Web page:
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Pandemic parenting made easier



3 simple tips to help you get through the homestretch

Pandemic parenting made easier


It’s not exactly a news flash, but the American Psychological Association now acknowledges Covid-19 creates “extreme stress” in families, and that parents in particular report significantly higher stress levels than their nonparent counterparts. This according to corporate psychologist and executive coach Kate Snowise. Fortunately, in an article for Fast Company, Dr. Snowise goes deeper, and offers some helpful, quite easy to follow tips on how parents to get through the home stretch of the pandemic.

As she puts it: “Working parents are living through not merely a global pandemic but a new version of the work/life balance conundrum. Parents of school-age children all over the country are trying to manage distance learning for their kids while also keeping up with work obligations and maintaining their sanity.” It’s all unprecedented, which accounts for some of the anxiety. We’ve come a long way since March, but we’re still in somewhat uncharted water. 

READ MORE: Mindfulness for better parenting

Dr. Snowise points out that Google searches “have shifted away from concerns around COVID itself at the beginning of the pandemic to how we can deal with everything else that comes with it.”

She advises planning as much as possible: “Planning helps you psychologically prepare for the demands you’re facing and put a strategy in place to know what it will take to get it done or identify where you might need help.”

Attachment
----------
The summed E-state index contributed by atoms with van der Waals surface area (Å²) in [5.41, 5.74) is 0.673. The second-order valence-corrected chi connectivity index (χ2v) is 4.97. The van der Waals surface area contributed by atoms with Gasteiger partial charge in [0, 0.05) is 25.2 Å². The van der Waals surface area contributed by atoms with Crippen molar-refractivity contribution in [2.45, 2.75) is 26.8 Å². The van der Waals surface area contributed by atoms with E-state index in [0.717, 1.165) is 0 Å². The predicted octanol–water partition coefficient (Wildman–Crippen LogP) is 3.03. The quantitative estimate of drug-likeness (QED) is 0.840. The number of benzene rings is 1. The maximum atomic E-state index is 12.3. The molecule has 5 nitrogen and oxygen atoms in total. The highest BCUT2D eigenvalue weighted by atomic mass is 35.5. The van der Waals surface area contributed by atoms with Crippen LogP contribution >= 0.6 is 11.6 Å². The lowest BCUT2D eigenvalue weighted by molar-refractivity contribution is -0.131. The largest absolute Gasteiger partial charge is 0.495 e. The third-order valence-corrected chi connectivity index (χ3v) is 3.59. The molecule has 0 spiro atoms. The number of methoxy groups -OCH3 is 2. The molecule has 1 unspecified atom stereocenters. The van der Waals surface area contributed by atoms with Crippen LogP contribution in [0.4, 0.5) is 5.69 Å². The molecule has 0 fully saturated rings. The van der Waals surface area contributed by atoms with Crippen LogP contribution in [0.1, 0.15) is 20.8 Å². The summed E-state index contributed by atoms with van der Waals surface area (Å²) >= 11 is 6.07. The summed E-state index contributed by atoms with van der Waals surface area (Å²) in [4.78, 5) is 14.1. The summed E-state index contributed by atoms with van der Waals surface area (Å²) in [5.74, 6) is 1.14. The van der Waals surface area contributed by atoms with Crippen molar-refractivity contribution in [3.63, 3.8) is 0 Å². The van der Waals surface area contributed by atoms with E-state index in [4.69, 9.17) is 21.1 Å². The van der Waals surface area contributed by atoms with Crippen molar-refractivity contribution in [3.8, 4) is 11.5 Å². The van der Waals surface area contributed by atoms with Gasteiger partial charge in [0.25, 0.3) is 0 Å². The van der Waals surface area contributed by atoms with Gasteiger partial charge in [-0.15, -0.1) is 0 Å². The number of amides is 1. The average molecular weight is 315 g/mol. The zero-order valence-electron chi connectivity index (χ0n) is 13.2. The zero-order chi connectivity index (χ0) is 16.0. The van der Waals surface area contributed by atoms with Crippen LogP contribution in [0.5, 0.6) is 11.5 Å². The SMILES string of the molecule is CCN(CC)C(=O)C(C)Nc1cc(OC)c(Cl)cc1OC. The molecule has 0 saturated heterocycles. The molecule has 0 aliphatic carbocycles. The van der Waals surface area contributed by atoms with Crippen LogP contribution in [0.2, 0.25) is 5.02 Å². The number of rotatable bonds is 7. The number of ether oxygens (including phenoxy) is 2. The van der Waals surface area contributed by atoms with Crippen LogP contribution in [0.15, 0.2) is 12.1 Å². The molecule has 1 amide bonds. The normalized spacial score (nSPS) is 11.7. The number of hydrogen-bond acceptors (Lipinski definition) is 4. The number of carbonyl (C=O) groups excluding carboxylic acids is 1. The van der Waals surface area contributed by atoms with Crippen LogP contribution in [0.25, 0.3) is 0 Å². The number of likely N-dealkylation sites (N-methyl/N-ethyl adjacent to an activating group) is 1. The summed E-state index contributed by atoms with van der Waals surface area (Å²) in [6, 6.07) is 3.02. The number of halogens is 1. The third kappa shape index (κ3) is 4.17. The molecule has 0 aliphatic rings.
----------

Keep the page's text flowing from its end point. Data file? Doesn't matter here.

Forethought, she says, “reduces the high-stress moments that can otherwise send us around the bend.” Creating a weekly dinner plan can be a stress-reliever, for instance.

Dr. Snowise counsels us to be mindful of our habits, emphasizing “emotion-focused coping” like self-care and social connection. There are “positive and adaptive methods that restore our emotional energy.” Not surprisingly, alcohol, overeating, and doomscrolling are musts to avoid, or at the very least, kept in check.

Finally, Dr. Snowise joins the chorus of mental health professionals urging us to practice gratitude. It sounds easy, but especially with social media and cable news thriving on our stress, and sense of injustice, finding a space to feel grateful can be hard. She writes: “When we intentionally shift our focus to what we still have to be thankful for, we pull the energy away from all the things we’re not happy about or wish were different. Then we feel happier in our hearts, minds, and spirits. It shifts the lens through which we are viewing our situation and enables us to cope better.”



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